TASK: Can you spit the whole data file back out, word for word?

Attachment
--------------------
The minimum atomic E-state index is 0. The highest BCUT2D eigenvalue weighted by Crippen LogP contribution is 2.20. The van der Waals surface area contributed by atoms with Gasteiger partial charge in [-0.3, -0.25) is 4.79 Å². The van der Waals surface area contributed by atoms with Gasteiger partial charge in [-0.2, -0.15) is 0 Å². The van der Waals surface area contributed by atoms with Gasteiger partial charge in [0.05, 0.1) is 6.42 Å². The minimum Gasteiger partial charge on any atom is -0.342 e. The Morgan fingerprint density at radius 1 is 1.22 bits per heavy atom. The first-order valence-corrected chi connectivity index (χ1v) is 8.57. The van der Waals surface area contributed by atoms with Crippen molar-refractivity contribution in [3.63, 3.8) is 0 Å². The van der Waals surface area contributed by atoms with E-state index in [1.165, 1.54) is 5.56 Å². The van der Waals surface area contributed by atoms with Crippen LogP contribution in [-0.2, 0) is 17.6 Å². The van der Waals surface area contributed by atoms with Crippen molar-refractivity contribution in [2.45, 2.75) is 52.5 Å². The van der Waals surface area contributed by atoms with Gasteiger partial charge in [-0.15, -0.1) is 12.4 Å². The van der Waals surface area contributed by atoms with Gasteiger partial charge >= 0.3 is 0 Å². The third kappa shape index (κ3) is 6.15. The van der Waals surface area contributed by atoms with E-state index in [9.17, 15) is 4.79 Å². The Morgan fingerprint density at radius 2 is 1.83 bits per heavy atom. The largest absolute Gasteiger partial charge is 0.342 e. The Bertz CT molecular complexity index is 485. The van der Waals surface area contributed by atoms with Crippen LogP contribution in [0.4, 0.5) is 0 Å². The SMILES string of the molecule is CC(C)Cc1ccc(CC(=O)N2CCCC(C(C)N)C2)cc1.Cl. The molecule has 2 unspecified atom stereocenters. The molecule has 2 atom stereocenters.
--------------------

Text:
The minimum atomic E-state index is 0. The highest BCUT2D eigenvalue weighted by Crippen LogP contribution is 2.20. The van der Waals surface area contributed by atoms with Gasteiger partial charge in [-0.3, -0.25) is 4.79 Å². The van der Waals surface area contributed by atoms with Gasteiger partial charge in [-0.2, -0.15) is 0 Å². The van der Waals surface area contributed by atoms with Gasteiger partial charge in [0.05, 0.1) is 6.42 Å². The minimum Gasteiger partial charge on any atom is -0.342 e. The Morgan fingerprint density at radius 1 is 1.22 bits per heavy atom. The first-order valence-corrected chi connectivity index (χ1v) is 8.57. The van der Waals surface area contributed by atoms with Crippen molar-refractivity contribution in [3.63, 3.8) is 0 Å². The van der Waals surface area contributed by atoms with E-state index in [1.165, 1.54) is 5.56 Å². The van der Waals surface area contributed by atoms with Crippen LogP contribution in [-0.2, 0) is 17.6 Å². The van der Waals surface area contributed by atoms with Crippen molar-refractivity contribution in [2.45, 2.75) is 52.5 Å². The van der Waals surface area contributed by atoms with Gasteiger partial charge in [-0.15, -0.1) is 12.4 Å². The van der Waals surface area contributed by atoms with Gasteiger partial charge >= 0.3 is 0 Å². The third kappa shape index (κ3) is 6.15. The van der Waals surface area contributed by atoms with E-state index in [9.17, 15) is 4.79 Å². The Morgan fingerprint density at radius 2 is 1.83 bits per heavy atom. The largest absolute Gasteiger partial charge is 0.342 e. The Bertz CT molecular complexity index is 485. The van der Waals surface area contributed by atoms with Crippen LogP contribution in [0.4, 0.5) is 0 Å². The SMILES string of the molecule is CC(C)Cc1ccc(CC(=O)N2CCCC(C(C)N)C2)cc1.Cl. The molecule has 2 unspecified atom stereocenters. The molecule has 2 atom stereocenters.